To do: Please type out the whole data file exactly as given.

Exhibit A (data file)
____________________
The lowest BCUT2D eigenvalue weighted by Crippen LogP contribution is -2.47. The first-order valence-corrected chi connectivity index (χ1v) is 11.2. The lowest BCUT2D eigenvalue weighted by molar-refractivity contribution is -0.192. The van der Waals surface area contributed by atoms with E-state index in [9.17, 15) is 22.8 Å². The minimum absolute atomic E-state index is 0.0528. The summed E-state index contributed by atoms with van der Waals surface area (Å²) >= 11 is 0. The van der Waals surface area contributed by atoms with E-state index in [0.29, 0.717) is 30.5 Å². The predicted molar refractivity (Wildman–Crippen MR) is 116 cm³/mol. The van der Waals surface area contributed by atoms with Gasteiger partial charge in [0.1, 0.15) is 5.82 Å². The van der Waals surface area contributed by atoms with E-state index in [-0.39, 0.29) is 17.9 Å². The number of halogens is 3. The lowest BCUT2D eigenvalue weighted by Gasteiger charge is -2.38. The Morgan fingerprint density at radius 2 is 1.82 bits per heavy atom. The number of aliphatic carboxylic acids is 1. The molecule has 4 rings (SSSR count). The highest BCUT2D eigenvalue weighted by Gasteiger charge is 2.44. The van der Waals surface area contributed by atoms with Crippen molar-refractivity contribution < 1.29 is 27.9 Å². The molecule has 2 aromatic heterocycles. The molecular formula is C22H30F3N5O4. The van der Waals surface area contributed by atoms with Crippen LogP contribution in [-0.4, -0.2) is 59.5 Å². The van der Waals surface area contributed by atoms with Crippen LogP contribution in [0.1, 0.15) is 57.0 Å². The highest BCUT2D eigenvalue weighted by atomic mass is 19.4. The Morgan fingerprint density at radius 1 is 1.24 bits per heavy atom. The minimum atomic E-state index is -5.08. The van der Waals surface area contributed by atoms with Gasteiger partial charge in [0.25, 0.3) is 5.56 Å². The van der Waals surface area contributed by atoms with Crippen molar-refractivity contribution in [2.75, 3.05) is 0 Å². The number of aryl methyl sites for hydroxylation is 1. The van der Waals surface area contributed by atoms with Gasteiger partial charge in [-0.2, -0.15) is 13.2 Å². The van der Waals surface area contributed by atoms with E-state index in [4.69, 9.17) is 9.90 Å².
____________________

The lowest BCUT2D eigenvalue weighted by Crippen LogP contribution is -2.47. The first-order valence-corrected chi connectivity index (χ1v) is 11.2. The lowest BCUT2D eigenvalue weighted by molar-refractivity contribution is -0.192. The van der Waals surface area contributed by atoms with E-state index in [9.17, 15) is 22.8 Å². The minimum absolute atomic E-state index is 0.0528. The summed E-state index contributed by atoms with van der Waals surface area (Å²) >= 11 is 0. The van der Waals surface area contributed by atoms with E-state index in [0.29, 0.717) is 30.5 Å². The predicted molar refractivity (Wildman–Crippen MR) is 116 cm³/mol. The van der Waals surface area contributed by atoms with Gasteiger partial charge in [0.1, 0.15) is 5.82 Å². The van der Waals surface area contributed by atoms with E-state index in [-0.39, 0.29) is 17.9 Å². The number of halogens is 3. The lowest BCUT2D eigenvalue weighted by Gasteiger charge is -2.38. The Morgan fingerprint density at radius 2 is 1.82 bits per heavy atom. The number of aliphatic carboxylic acids is 1. The molecule has 4 rings (SSSR count). The highest BCUT2D eigenvalue weighted by Gasteiger charge is 2.44. The van der Waals surface area contributed by atoms with Crippen molar-refractivity contribution < 1.29 is 27.9 Å². The molecule has 2 aromatic heterocycles. The molecular formula is C22H30F3N5O4. The van der Waals surface area contributed by atoms with Crippen LogP contribution in [-0.4, -0.2) is 59.5 Å². The van der Waals surface area contributed by atoms with Crippen LogP contribution in [0.1, 0.15) is 57.0 Å². The highest BCUT2D eigenvalue weighted by atomic mass is 19.4. The Morgan fingerprint density at radius 1 is 1.24 bits per heavy atom. The minimum atomic E-state index is -5.08. The van der Waals surface area contributed by atoms with Gasteiger partial charge in [0.25, 0.3) is 5.56 Å². The van der Waals surface area contributed by atoms with Crippen molar-refractivity contribution in [2.75, 3.05) is 0 Å². The number of aryl methyl sites for hydroxylation is 1. The van der Waals surface area contributed by atoms with Gasteiger partial charge in [-0.2, -0.15) is 13.2 Å². The van der Waals surface area contributed by atoms with E-state index in [4.69, 9.17) is 9.90 Å².